Politicians representing fishing communities in Donegal have said the escalating row between Ireland and Scotland over fishing rights around Rockall could have serious implications.

The Scottish Government has threatened to take action against Irish vessels, which it says are fishing illegally around Rockall.

The rocky outcrop lies around 230 nautical miles northwest of Donegal and 240 miles west of Scotland.

The UK claims sovereignty over the uninhabited islet, however the Irish Government does not recognise its claim over the territory.

Fianna Fáil TD for Donegal Pat ‘The Cope’ Gallagher said the news was unexpected.

The Leas Ceann Comhairle of the Dáil said he could not understand why Scotland was now taking what he described as illegal action.

He said he believed there were four Irish vessels currently in the Rockall area.

“I believe they have no right to prevent our vessels from carrying out legitimate opportunities off Rockall and we have been doing that for years,” he told RTÉ News.

“Neither has the United Nations Convention on the Law of the Sea recognised this or indeed the European Common Fisheries Policy.

“I believe it is now time for the Irish Government to immediately enter into discussions with [the UK Government] with a view to resolving this very volatile situation.”

Sinn Féin TD Pearse Doherty said the Scottish intervention was deeply unhelpful.

He said: “This is a serious intervention that could threaten the livelihood of our fisher community. It could lead to boats being impounded, nets being impounded and other materials.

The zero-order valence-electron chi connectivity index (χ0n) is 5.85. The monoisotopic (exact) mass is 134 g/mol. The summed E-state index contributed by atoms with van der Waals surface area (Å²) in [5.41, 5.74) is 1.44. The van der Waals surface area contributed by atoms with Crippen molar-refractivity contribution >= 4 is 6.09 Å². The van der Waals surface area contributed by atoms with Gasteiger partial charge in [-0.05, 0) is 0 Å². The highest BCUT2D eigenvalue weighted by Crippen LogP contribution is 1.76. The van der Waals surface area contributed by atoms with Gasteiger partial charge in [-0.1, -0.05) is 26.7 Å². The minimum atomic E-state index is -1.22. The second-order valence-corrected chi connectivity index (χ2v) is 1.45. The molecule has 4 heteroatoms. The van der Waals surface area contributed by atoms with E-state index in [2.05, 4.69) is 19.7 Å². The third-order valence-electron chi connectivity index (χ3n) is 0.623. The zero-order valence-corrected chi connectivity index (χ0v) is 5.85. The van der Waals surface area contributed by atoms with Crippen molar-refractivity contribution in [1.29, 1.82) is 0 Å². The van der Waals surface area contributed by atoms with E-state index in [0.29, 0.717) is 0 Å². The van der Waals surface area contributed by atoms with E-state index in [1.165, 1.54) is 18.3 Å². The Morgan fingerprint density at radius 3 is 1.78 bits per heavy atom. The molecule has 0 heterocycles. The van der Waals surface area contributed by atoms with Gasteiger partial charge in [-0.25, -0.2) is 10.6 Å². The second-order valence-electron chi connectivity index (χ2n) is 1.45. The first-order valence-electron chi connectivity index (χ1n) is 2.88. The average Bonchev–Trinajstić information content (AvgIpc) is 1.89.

“It needs to be resolved and we’re calling on the Government to escalate diplomatic conversations with the Scottish authorities and with the British authorities.”

A Scottish Government spokesperson said: “Irish vessels or any non-UK vessels for that matter have never been allowed to fish in this way in the UK’s territorial sea around Rockall and, despite undertaking extensive discussions with the Irish authorities on the matter, it is disappointing that this activity continues. 

“There has actually been an increase in that illegal activity and, with the Rockall fishery season nearly upon us, it is our duty and obligation to defend the interests of Scottish fisheries and ensure compliance with well-established international law.

“We have provided an opportunity for the Irish Government to warn their fishers not to fish illegally and hope that this opportunity is taken up as this will of course obviate the need to take enforcement action – which would otherwise be implemented to protect our fisheries interests.”

The head of Scotland’s biggest fishing industry organisation has told the BBC that it backed the Scottish government’s intervention.

Bertie Armstrong from the Scottish Fishermen’s Federation said Ireland would be “unwise” to pick a fight over fishing rights in Scottish waters.

He said Ireland had “mumbled and complained in the past” about the UK’s claim over Rockall but had never legally challenged it.

He said this should have been done if the Irish Government “felt so strongly” about the issue. He said the British claim over the territory had been clearly established under international law.

Mr Armstrong said Ireland had never made any counter claims over the territory, and he therefore “dismissed” the Irish complaints as “irrelevant”.

He said the Scottish government was doing “exactly the right thing” and was “entirely right” to take whatever action was appropriate to stop the “illegal activity” engaged in by Irish vessels fishing at Rockall.

He said he hoped a patrol vessel from Scottish government compliance would investigate whether this activity was ongoing, and he hoped they would make arrests if necessary.

Mr Armstrong said monitoring systems had the ability to tell how many fishing vessels were currently in operation in the area.

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